For the final session of the day I jumped from the Containers track over to the last session of the AI track.
Julien Simon (@julsimon) introduced the audience to DeepLens, which is a learning enabled camera. It runs Linux and use AWS Greengrass. Greengrass is an IoT service which allows devices to synchronise whenever they can back to the AWS cloud. Devices can execute lambda locally. With AWS IoT devices they always need to be connected for Lambda to run, Greengrass is a way to get around this.
With Greengrass you write Lambda functions and push them down to the device, so they can be run locally. This is important for example where you don’t want devices to depend on being connected to the cloud.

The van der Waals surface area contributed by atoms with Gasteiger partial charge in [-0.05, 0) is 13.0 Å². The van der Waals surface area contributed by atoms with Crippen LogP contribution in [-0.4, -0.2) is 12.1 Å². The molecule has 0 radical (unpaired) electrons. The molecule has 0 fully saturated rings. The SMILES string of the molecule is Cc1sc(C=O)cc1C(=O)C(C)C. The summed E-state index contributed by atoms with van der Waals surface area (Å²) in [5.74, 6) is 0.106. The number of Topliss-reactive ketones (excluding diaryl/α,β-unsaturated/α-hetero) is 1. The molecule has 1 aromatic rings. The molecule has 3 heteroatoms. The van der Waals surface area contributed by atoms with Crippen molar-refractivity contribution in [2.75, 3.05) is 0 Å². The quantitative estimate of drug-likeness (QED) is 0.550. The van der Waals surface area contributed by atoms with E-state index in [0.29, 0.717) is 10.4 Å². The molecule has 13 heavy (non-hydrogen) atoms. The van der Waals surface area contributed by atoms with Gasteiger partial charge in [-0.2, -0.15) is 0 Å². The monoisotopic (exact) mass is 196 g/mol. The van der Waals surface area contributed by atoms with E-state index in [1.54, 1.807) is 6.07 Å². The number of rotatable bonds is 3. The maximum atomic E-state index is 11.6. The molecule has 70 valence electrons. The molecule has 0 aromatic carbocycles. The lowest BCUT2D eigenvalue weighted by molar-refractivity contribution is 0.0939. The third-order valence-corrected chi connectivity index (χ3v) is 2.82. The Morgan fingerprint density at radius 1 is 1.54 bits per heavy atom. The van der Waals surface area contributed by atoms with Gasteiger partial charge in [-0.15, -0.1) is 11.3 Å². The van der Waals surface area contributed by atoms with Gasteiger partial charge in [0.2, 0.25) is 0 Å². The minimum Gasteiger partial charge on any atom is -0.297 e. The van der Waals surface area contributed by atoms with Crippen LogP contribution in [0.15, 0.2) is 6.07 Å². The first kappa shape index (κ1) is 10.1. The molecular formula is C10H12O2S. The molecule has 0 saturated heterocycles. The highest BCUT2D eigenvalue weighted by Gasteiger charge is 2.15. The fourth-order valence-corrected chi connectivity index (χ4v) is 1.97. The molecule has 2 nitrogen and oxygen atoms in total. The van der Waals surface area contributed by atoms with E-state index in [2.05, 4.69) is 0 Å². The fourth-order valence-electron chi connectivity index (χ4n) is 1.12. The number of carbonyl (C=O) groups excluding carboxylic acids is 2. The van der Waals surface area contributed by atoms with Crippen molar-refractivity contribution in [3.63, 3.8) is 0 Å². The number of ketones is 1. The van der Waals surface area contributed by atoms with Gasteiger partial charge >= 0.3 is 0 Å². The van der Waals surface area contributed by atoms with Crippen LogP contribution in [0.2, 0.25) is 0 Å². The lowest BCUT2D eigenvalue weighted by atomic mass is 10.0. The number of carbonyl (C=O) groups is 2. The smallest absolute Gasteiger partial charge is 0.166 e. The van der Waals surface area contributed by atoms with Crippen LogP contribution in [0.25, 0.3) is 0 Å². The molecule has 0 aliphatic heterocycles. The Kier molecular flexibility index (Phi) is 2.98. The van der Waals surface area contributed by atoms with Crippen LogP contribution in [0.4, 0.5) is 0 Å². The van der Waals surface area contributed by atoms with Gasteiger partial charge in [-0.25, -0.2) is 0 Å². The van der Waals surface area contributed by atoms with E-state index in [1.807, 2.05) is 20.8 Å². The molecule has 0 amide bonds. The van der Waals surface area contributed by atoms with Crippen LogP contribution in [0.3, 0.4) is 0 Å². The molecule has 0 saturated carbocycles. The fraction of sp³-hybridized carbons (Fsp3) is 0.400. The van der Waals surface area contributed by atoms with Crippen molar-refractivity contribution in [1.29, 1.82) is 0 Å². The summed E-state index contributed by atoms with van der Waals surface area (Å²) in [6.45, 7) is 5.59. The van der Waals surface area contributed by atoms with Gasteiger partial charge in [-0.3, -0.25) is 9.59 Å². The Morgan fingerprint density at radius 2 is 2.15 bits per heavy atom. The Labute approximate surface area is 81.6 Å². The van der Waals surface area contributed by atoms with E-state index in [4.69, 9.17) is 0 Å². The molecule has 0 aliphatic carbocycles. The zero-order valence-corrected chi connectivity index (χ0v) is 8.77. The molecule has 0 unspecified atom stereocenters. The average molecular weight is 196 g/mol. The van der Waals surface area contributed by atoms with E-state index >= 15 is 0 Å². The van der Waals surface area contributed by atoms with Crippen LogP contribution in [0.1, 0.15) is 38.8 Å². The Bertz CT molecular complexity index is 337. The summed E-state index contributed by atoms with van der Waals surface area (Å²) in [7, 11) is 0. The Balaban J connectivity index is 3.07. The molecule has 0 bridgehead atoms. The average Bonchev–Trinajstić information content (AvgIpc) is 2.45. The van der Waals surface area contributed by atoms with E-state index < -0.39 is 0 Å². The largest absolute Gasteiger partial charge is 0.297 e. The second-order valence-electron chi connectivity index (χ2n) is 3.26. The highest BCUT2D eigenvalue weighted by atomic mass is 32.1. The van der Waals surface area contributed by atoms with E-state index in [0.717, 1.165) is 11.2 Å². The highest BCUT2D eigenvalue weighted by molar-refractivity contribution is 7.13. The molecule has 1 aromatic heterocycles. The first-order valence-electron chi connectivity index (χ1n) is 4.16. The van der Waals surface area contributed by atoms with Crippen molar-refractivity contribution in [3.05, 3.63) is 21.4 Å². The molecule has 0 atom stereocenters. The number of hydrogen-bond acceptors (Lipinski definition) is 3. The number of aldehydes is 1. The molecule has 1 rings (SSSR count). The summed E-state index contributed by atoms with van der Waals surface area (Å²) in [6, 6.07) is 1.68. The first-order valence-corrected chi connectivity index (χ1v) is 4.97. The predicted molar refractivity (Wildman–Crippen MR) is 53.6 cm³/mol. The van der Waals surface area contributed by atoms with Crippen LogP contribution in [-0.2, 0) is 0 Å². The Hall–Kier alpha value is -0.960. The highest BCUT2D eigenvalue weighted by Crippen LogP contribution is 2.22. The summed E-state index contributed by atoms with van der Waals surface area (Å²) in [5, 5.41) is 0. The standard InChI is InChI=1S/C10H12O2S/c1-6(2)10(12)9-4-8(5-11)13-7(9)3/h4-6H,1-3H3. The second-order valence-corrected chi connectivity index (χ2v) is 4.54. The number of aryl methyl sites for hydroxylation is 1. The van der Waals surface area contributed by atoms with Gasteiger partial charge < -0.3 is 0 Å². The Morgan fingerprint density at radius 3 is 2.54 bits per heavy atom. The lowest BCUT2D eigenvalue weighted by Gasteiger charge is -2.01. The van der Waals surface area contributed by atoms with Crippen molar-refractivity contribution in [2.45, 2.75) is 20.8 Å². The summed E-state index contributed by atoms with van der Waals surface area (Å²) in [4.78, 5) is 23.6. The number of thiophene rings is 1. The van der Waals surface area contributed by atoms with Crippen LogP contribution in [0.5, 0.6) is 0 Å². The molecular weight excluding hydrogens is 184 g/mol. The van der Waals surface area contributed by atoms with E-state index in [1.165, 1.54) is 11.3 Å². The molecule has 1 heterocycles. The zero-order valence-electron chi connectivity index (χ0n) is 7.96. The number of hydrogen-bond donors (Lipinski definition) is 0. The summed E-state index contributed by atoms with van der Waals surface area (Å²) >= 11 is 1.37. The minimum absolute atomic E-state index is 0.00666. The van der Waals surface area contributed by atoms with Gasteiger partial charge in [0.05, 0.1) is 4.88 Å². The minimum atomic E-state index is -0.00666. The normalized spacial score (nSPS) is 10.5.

Julien ran through a demo in AWS, with an actual DeepLens camera connected to his 4G hotspot. He connected to the camera via SSH. The Camera is using Ubuntu. He then plugged the camera into the HDMI of the projector to check it was displaying. He then switched back to laptop to show template projects in the AWS Console. He ran through the face detection template project, including walking through the Lambda function.
Julien then connected back to DeepLens and after struggled with a password (English vs French keyboard), he eventually got in. He ran the video output of detection model, showing real time identification of objects in the presentation room. It identifies people, chairs, lights etc. WiFi signal meant a new project to do facial recognition couldn’t be downloaded.
Julien discussed that on the DeepLens there is an Intel optimiser which takes the MXNet trained model and it is then converted to run better on the Intel chip within the DeepLens camera. You can now add these optimisations to your own Lambda code so it takes place when the inference lambda function is run.
And with that, Builders Day was over – it had been a pretty epic day!